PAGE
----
It never ceases to amaze me how fishing can change drastically from one day to the next.
Take last week, for example. I hiked into a mountain lake that contains Bear River cutthroat trout. This lake gets hit hard by Nebraskans and other meat fishermen, so I wasn't expecting much. If I caught five or six fish, I would have been happy.
I packed in some neoprene waders for the cold water and waded out toward a dropoff where cutts have cruised in the past.
They were there again. My first four casts with an emerger produced four hits, of which I landed two cutts. The rest of the day was pretty steady action, especially after I switched to an ant pattern. I caught and released 24 trout and missed at least that many strikes. The cutts in this lake have an uncanny ability to sense when I'm gazing at the scenery or looking for my dog. They always choose that moment to strike.
I made plans to return two days later with a fresh supply of emergers and ants. Again, I packed in waders and waded out to the ledge. Again, my first three casts produced hits although I didn't land any of them.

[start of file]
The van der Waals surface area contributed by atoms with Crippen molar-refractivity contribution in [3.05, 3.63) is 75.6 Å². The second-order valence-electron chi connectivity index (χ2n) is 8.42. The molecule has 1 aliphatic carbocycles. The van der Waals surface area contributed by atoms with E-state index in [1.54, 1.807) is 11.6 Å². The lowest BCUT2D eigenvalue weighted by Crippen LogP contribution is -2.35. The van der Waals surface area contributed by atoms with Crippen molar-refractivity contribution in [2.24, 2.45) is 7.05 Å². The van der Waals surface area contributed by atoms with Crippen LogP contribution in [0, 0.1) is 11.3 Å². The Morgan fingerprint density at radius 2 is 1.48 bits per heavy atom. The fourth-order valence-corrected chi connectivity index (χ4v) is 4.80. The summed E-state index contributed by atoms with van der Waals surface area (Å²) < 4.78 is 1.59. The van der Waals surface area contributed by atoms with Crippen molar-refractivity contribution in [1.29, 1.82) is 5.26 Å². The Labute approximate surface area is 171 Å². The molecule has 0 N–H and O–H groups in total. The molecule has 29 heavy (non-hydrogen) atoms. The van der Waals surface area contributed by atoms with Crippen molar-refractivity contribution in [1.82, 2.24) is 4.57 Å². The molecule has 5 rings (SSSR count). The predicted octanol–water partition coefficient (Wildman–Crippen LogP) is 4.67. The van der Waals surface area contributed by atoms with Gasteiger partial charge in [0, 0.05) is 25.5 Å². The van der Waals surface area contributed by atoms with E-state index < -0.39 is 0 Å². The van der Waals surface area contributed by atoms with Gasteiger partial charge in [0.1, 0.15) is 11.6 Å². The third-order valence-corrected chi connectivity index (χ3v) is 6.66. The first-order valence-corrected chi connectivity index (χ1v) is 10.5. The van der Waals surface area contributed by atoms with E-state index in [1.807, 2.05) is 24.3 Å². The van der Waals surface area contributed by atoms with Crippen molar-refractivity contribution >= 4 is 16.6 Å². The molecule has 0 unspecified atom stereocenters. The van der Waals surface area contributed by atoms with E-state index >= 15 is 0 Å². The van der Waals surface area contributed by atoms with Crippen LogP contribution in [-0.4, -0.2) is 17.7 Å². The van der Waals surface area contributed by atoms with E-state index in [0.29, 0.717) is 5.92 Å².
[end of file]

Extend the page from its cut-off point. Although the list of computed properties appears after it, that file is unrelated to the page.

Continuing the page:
Then it slowed down. I mean, really slowed down. After three hours of casting, using the same patterns as two days before, I quit with a grand total of five trout landed and released.
Both days were about the same temperature. The wind blew out of the east each day, about the same speed.
The one variable seemed to be cloud cover. My first, successful day, there was sunshine all day. But two days later, it was overcast with only a few breaks in the clouds.
Of course, there could have been some other factor that I'm not aware of that made Day 2 so much less productive than Day 1.
But any time you can spend a day in the mountains, catching even a few beautiful cutthroat trout, is a day worth living.
2 years ago